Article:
Caffeine Use Improves Pain Management for Opioid Users, Study Finds

Caffeine Use Improves Pain Management for Opioid Users, Study Finds

A recent study suggests that low amounts of caffeine consumption — measured by the number of cups of coffee consumed — reduces pain symptoms associated with fibromyalgia in patients who also take opioids.

Coffee consumption is associated with several health benefits, including increased vigilance, improved mood status, and positive cardiovascular effects.

Several studies have shown that caffeine, when administered in conjunction with analgesics such as aspirin or acetaminophen, can enhance the effects of these analgesics. However, the relationship between caffeine and chronic pain is still uncertain. Furthermore, caffeine’s role as an adjuvant for opioid use has not been studied.

Now, in the study “Caffeine as an opioid analgesic adjuvant in fibromyalgia,” researchers looked at how caffeine consumption affects pain symptoms in opioid-using and non-using fibromyalgia patients. The results were published in the Journal of Pain Research.

Patients with fibromyalgia were treated between 2010-2014 at the Back and Pain Center, Department of Anesthesiology, University of Michigan Health System. Each was asked to complete a survey. Patients self-reported their symptoms, coffee consumption (low, moderate, high), and opioid use. Participants were divided according to their caffeine consumption into three groups: Low was less than one cup a day, moderate use was 1.5–2.5 cups a day), and high consumption was classified as 3-12 cups a day.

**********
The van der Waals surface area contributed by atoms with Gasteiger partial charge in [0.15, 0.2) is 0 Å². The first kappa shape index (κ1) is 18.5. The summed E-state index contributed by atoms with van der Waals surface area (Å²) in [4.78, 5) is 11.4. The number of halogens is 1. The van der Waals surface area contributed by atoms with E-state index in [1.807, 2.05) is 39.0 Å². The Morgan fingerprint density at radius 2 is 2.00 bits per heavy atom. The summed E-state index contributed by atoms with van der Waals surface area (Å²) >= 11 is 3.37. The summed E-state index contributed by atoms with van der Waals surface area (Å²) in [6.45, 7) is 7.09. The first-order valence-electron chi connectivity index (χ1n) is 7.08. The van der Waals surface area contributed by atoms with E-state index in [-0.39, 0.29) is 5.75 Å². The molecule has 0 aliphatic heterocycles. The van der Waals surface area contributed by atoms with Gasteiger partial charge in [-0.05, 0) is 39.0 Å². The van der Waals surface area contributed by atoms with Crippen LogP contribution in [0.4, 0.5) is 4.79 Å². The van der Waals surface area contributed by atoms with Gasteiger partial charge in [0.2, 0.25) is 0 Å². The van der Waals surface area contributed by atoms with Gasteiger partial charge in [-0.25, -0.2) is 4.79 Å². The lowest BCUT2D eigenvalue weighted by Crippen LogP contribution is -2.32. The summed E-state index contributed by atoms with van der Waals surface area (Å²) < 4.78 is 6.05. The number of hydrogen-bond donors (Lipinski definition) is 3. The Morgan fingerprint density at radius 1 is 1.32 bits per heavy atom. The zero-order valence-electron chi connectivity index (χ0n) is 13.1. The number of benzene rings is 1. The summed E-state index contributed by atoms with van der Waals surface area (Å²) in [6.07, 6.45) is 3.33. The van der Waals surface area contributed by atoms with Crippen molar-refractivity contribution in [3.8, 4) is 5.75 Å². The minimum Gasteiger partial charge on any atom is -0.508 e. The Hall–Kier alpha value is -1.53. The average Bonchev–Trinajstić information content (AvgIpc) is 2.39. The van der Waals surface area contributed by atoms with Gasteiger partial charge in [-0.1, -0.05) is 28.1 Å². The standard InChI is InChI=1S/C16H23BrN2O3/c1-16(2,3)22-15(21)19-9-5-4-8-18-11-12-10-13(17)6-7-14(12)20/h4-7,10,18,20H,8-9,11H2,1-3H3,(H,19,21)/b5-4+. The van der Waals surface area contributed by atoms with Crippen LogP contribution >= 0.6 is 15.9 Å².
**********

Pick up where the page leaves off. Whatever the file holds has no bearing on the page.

Of the 962 fibromyalgia patients included in the study, 59 percent were on opioid therapy. There was no significant difference in coffee consumption between the opioid and non-opioid user groups, and the average age of both groups was 47 years old.

Among opioid users, caffeine consumption had modest but significant effects on pain, catastrophizing, and physical function. All caffeine dose groups showed lower pain catastrophizing and higher physical function, compared to those not taking caffeine.

Patients drinking low or moderate amounts of caffeine also had significantly less pain interference.

The moderate caffeine group also showed lower pain severity and depression.

There were no improvements associated with coffee consumption for non-opioid users, except for a higher physical function.

These results show that low or moderate levels of caffeine consumption can improve pain symptoms for patients with chronic pain who also have been prescribed opioids.

“Caffeine consumption was associated with decreased pain and symptom severity in opioid users, but not in opioid nonusers, indicating caffeine may act as an opioid adjuvant in fibromyalgia-like chronic pain patients.” the team wrote.

“These data suggest that caffeine consumption concomitant with opioid analgesics could provide therapeutic benefits not seen with opioids or caffeine alone.” the researchers concluded.

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